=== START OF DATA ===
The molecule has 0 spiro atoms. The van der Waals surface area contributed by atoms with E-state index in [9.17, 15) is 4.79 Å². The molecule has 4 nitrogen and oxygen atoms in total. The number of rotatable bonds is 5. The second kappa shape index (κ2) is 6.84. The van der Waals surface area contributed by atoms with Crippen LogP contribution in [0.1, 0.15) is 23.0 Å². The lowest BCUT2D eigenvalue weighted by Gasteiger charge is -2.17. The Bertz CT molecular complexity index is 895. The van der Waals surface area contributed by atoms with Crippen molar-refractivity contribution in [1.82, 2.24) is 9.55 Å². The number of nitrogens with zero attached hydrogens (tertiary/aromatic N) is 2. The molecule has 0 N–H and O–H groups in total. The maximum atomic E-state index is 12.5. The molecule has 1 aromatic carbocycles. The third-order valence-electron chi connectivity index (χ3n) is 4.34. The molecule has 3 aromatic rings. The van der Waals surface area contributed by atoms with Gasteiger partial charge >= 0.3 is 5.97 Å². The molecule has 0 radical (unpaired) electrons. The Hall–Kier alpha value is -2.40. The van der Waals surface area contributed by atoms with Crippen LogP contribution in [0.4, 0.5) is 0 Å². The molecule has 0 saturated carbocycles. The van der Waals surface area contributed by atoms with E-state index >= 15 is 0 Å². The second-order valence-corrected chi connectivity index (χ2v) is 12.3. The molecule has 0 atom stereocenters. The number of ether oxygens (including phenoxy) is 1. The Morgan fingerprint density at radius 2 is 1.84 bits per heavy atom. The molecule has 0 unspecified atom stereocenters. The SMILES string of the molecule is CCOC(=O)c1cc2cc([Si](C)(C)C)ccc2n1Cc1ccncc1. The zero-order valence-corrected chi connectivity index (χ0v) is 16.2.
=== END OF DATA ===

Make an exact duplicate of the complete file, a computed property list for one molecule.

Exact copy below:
The molecule has 0 spiro atoms. The van der Waals surface area contributed by atoms with E-state index in [9.17, 15) is 4.79 Å². The molecule has 4 nitrogen and oxygen atoms in total. The number of rotatable bonds is 5. The second kappa shape index (κ2) is 6.84. The van der Waals surface area contributed by atoms with Crippen LogP contribution in [0.1, 0.15) is 23.0 Å². The lowest BCUT2D eigenvalue weighted by Gasteiger charge is -2.17. The Bertz CT molecular complexity index is 895. The van der Waals surface area contributed by atoms with Crippen molar-refractivity contribution in [1.82, 2.24) is 9.55 Å². The number of nitrogens with zero attached hydrogens (tertiary/aromatic N) is 2. The molecule has 0 N–H and O–H groups in total. The maximum atomic E-state index is 12.5. The molecule has 1 aromatic carbocycles. The third-order valence-electron chi connectivity index (χ3n) is 4.34. The molecule has 3 aromatic rings. The van der Waals surface area contributed by atoms with Gasteiger partial charge >= 0.3 is 5.97 Å². The molecule has 0 radical (unpaired) electrons. The Hall–Kier alpha value is -2.40. The van der Waals surface area contributed by atoms with Crippen LogP contribution in [0.4, 0.5) is 0 Å². The molecule has 0 saturated carbocycles. The van der Waals surface area contributed by atoms with E-state index >= 15 is 0 Å². The second-order valence-corrected chi connectivity index (χ2v) is 12.3. The molecule has 0 atom stereocenters. The number of ether oxygens (including phenoxy) is 1. The Morgan fingerprint density at radius 2 is 1.84 bits per heavy atom. The molecule has 0 unspecified atom stereocenters. The SMILES string of the molecule is CCOC(=O)c1cc2cc([Si](C)(C)C)ccc2n1Cc1ccncc1. The zero-order valence-corrected chi connectivity index (χ0v) is 16.2.